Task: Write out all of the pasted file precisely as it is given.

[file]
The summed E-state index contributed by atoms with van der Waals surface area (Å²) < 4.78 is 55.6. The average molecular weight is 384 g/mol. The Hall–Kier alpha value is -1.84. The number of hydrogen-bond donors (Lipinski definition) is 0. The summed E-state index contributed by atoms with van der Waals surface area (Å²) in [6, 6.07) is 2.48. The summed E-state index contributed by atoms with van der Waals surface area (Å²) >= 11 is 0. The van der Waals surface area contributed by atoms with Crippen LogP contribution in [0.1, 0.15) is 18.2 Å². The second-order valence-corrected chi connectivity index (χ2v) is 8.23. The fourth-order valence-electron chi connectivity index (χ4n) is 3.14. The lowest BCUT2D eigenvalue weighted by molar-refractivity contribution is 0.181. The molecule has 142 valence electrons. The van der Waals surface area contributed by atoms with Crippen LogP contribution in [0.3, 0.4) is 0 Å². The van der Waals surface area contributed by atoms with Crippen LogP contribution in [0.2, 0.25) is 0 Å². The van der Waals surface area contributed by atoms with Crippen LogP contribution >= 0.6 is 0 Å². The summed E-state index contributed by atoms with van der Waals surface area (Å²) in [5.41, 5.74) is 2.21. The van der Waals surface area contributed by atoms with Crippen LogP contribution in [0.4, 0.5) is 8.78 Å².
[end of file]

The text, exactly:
The summed E-state index contributed by atoms with van der Waals surface area (Å²) < 4.78 is 55.6. The average molecular weight is 384 g/mol. The Hall–Kier alpha value is -1.84. The number of hydrogen-bond donors (Lipinski definition) is 0. The summed E-state index contributed by atoms with van der Waals surface area (Å²) in [6, 6.07) is 2.48. The summed E-state index contributed by atoms with van der Waals surface area (Å²) >= 11 is 0. The van der Waals surface area contributed by atoms with Crippen LogP contribution in [0.1, 0.15) is 18.2 Å². The second-order valence-corrected chi connectivity index (χ2v) is 8.23. The fourth-order valence-electron chi connectivity index (χ4n) is 3.14. The lowest BCUT2D eigenvalue weighted by molar-refractivity contribution is 0.181. The molecule has 142 valence electrons. The van der Waals surface area contributed by atoms with Crippen LogP contribution in [0.3, 0.4) is 0 Å². The van der Waals surface area contributed by atoms with Crippen LogP contribution in [0.2, 0.25) is 0 Å². The van der Waals surface area contributed by atoms with Crippen LogP contribution >= 0.6 is 0 Å². The summed E-state index contributed by atoms with van der Waals surface area (Å²) in [5.41, 5.74) is 2.21. The van der Waals surface area contributed by atoms with Crippen LogP contribution in [0.4, 0.5) is 8.78 Å².